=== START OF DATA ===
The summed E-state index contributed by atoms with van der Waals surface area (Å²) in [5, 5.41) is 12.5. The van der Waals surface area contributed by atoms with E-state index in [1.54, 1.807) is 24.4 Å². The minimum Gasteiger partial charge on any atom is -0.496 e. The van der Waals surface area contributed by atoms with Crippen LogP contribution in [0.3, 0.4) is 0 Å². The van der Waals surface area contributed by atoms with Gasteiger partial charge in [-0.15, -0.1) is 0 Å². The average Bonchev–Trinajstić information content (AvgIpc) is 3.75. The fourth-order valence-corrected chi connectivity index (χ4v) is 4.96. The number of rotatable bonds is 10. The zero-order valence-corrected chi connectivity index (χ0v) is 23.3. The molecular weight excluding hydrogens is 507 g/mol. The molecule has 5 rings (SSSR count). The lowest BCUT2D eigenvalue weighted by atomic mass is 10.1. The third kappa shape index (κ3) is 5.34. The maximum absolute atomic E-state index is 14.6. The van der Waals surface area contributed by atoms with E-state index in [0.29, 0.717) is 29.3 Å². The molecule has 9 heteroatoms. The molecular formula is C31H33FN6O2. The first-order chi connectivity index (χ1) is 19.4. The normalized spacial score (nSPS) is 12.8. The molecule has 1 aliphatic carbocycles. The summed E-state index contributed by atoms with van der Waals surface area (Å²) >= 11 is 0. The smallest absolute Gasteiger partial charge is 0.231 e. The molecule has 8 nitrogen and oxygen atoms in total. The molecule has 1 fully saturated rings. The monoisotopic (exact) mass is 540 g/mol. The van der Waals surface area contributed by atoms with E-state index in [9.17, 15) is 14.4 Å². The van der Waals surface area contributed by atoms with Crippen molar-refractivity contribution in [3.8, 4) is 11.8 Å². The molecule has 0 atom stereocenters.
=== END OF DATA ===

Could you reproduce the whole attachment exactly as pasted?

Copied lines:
The summed E-state index contributed by atoms with van der Waals surface area (Å²) in [5, 5.41) is 12.5. The van der Waals surface area contributed by atoms with E-state index in [1.54, 1.807) is 24.4 Å². The minimum Gasteiger partial charge on any atom is -0.496 e. The van der Waals surface area contributed by atoms with Crippen LogP contribution in [0.3, 0.4) is 0 Å². The van der Waals surface area contributed by atoms with Gasteiger partial charge in [-0.15, -0.1) is 0 Å². The average Bonchev–Trinajstić information content (AvgIpc) is 3.75. The fourth-order valence-corrected chi connectivity index (χ4v) is 4.96. The number of rotatable bonds is 10. The zero-order valence-corrected chi connectivity index (χ0v) is 23.3. The molecular weight excluding hydrogens is 507 g/mol. The molecule has 5 rings (SSSR count). The lowest BCUT2D eigenvalue weighted by atomic mass is 10.1. The third kappa shape index (κ3) is 5.34. The maximum absolute atomic E-state index is 14.6. The van der Waals surface area contributed by atoms with E-state index in [0.29, 0.717) is 29.3 Å². The molecule has 9 heteroatoms. The molecular formula is C31H33FN6O2. The first-order chi connectivity index (χ1) is 19.4. The normalized spacial score (nSPS) is 12.8. The molecule has 1 aliphatic carbocycles. The summed E-state index contributed by atoms with van der Waals surface area (Å²) >= 11 is 0. The smallest absolute Gasteiger partial charge is 0.231 e. The molecule has 8 nitrogen and oxygen atoms in total. The molecule has 1 fully saturated rings. The monoisotopic (exact) mass is 540 g/mol. The van der Waals surface area contributed by atoms with E-state index in [9.17, 15) is 14.4 Å². The van der Waals surface area contributed by atoms with Crippen molar-refractivity contribution in [3.8, 4) is 11.8 Å². The molecule has 0 atom stereocenters.